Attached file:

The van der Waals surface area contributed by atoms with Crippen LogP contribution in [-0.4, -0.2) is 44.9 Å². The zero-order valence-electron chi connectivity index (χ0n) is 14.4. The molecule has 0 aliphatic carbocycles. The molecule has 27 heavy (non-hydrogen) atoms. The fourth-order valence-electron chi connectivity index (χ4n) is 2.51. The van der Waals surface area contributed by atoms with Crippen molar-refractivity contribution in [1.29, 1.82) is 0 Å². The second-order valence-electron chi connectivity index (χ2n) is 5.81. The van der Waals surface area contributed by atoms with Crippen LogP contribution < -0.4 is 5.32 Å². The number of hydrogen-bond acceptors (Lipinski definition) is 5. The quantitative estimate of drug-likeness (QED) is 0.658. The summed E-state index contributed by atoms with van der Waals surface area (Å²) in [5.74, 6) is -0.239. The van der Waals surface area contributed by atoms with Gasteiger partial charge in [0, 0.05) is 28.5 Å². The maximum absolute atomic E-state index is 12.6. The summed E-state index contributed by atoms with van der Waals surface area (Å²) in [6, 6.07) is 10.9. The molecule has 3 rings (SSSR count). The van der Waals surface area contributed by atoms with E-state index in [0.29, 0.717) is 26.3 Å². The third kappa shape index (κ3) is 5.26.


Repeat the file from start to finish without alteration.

The van der Waals surface area contributed by atoms with Crippen LogP contribution in [-0.4, -0.2) is 44.9 Å². The zero-order valence-electron chi connectivity index (χ0n) is 14.4. The molecule has 0 aliphatic carbocycles. The molecule has 27 heavy (non-hydrogen) atoms. The fourth-order valence-electron chi connectivity index (χ4n) is 2.51. The van der Waals surface area contributed by atoms with Crippen molar-refractivity contribution in [1.29, 1.82) is 0 Å². The second-order valence-electron chi connectivity index (χ2n) is 5.81. The van der Waals surface area contributed by atoms with Crippen LogP contribution < -0.4 is 5.32 Å². The number of hydrogen-bond acceptors (Lipinski definition) is 5. The quantitative estimate of drug-likeness (QED) is 0.658. The summed E-state index contributed by atoms with van der Waals surface area (Å²) in [5.74, 6) is -0.239. The van der Waals surface area contributed by atoms with Gasteiger partial charge in [0, 0.05) is 28.5 Å². The maximum absolute atomic E-state index is 12.6. The summed E-state index contributed by atoms with van der Waals surface area (Å²) in [6, 6.07) is 10.9. The molecule has 3 rings (SSSR count). The van der Waals surface area contributed by atoms with E-state index in [0.29, 0.717) is 26.3 Å². The third kappa shape index (κ3) is 5.26.